This contribution is based on the testimonies of about 25 frontline workers who, despite the dangers associated with the COVID-19 pandemic, have continued to support vulnerable groups including: undocumented migrants, refugees, asylum seekers, young people in special youth care, homeless people, and overall, people in poverty.
Among the actions taken by the Italian government to manage the arrival of migrants during the COVID-19 pandemic were the so-called ‘quarantine ships’ (former passenger ferries). The first experiment took place on the Rubattino where, between 17 April and 5 May 2020, 183 people were hosted.
We hate to admit it, but we look at the world through gendered lenses. Women refugee and asylum seekers often deal with a triple disadvantage: immigration status, refugee status and gender.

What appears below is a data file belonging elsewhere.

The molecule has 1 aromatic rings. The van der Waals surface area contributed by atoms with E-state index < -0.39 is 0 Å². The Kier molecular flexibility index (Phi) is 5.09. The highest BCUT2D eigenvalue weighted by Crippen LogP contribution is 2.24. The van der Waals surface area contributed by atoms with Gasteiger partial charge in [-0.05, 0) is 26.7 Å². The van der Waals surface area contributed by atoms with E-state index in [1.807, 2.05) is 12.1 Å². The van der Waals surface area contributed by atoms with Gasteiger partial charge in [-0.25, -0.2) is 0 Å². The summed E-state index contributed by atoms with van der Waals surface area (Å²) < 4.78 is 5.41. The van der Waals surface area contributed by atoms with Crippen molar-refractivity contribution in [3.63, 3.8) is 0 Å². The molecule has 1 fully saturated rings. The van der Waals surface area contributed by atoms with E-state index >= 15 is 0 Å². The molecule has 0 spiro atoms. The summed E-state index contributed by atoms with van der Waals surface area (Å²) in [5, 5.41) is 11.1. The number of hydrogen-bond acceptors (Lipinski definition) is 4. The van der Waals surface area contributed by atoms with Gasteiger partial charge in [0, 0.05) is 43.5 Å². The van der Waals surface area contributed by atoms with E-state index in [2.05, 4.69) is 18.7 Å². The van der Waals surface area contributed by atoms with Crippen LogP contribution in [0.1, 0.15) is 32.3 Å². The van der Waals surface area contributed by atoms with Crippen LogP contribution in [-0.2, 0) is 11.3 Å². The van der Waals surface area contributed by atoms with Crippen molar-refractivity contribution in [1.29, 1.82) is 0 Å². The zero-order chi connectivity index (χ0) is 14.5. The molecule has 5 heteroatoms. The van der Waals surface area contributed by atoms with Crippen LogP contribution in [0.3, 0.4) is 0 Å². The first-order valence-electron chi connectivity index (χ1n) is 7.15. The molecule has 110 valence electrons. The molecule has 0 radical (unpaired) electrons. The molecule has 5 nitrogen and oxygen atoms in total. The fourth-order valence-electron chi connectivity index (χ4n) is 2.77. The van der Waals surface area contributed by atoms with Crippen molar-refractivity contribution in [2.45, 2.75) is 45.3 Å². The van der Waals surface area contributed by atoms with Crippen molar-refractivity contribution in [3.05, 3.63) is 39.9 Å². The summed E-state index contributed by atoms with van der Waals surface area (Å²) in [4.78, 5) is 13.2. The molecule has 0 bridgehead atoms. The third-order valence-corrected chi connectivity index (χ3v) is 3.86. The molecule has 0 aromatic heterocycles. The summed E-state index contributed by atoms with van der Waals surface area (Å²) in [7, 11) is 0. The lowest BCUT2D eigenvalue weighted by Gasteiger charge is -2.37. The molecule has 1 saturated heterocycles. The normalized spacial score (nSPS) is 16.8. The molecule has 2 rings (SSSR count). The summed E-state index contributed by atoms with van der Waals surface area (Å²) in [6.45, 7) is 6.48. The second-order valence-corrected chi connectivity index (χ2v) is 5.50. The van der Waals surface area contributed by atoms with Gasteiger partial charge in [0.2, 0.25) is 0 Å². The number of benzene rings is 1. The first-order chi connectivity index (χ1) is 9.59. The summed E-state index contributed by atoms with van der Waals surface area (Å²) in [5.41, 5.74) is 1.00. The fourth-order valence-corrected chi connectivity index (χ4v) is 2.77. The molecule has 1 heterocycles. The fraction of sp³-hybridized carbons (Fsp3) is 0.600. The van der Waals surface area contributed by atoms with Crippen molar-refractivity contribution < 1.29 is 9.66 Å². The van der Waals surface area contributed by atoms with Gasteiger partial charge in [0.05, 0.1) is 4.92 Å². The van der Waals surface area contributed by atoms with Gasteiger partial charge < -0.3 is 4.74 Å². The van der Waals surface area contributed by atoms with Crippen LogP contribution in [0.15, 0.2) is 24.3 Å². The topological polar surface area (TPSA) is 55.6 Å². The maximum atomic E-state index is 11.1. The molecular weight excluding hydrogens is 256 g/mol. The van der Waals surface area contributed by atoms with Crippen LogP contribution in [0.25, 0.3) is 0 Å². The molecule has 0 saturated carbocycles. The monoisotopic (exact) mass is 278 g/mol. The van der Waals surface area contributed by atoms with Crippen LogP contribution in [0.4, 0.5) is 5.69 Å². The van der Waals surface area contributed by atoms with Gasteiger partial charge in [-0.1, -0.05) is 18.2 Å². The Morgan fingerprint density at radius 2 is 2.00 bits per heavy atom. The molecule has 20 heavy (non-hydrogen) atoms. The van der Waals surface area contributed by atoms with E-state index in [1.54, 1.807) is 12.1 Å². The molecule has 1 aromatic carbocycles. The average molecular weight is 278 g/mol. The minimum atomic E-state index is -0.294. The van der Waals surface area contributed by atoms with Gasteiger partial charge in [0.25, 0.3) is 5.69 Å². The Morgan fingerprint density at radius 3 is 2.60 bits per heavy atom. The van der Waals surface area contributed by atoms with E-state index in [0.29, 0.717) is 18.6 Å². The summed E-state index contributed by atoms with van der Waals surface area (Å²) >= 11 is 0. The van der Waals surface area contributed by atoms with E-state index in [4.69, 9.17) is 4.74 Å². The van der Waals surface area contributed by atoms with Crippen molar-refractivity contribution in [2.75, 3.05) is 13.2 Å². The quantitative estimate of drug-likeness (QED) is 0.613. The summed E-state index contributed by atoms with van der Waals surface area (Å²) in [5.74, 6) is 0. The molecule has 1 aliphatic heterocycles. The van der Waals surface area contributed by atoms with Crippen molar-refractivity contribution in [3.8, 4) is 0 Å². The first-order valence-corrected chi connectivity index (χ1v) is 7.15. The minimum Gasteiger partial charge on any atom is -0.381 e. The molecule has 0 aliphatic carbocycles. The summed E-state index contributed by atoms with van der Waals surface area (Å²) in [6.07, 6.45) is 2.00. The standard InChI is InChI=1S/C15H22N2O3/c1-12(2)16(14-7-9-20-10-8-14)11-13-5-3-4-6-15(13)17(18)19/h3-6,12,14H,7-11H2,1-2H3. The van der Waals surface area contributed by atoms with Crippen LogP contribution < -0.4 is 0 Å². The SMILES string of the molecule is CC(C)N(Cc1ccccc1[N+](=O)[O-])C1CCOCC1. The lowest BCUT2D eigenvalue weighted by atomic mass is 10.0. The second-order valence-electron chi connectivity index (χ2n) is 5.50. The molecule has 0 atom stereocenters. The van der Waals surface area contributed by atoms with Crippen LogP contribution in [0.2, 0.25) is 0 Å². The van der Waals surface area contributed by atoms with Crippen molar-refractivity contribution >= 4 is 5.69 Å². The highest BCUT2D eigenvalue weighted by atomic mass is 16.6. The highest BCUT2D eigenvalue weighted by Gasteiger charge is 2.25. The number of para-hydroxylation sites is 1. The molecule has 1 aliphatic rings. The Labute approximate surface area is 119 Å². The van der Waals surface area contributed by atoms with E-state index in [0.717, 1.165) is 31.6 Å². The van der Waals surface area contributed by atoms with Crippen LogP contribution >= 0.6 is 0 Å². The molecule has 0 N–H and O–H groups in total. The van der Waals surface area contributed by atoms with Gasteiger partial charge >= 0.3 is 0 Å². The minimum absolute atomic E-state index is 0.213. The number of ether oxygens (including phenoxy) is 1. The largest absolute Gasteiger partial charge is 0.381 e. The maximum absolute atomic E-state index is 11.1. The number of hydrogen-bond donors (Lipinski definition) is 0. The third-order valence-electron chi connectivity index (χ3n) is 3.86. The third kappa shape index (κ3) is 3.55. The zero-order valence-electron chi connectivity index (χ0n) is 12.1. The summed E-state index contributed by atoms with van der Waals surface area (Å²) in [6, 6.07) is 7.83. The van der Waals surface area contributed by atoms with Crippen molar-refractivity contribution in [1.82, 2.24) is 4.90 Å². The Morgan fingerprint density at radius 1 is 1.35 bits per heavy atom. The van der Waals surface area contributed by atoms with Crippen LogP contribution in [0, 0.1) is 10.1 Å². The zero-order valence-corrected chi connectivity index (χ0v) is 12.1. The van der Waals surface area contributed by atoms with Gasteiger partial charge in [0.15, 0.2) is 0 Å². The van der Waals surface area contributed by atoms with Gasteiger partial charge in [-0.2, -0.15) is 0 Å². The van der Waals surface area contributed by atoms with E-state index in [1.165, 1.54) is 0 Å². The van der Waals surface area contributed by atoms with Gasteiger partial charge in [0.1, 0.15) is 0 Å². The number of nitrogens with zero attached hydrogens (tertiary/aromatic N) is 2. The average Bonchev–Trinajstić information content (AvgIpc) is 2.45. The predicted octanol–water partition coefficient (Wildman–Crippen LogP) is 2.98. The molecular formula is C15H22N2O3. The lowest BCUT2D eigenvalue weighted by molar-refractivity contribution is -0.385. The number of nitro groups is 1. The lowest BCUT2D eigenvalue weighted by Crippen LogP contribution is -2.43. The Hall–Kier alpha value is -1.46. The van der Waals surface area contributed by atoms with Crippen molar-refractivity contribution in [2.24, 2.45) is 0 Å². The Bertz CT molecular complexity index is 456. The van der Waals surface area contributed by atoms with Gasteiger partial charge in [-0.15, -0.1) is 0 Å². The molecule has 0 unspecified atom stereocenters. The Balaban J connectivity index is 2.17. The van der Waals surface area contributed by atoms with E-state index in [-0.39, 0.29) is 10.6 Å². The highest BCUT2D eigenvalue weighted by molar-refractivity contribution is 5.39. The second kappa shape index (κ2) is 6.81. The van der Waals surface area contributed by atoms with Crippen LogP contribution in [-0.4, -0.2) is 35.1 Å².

Sayaka Osamani Törngren and Henrik Emilsson (of the GLIMER project’s Sweden team) have published a second national report on Sweden as part of the National Integration Evaluation Mechanism (NIEM) project. NIEM is a six-years long, transnational project supporting key actors in the integration field to improve the integration outcomes of beneficiaries of international protection.
In recent weeks, according to the United Nations, at least 167 countries have either fully or partially closed their borders. These travel restrictions seem an important means to help contain the pandemic, but they are also proving to be a way for some countries to forfeit their asylum responsibilities.
How should one define the flows of migrants during periods of crisis? This is a question that is frequently answered in a myriad of ways. At the moment, there is a fairly high level of agreement, on the causes affecting the flows of forced migrants as a whole (e.g. wars, disasters, territorial conflicts, persecution, epidemics, climate change, etc.).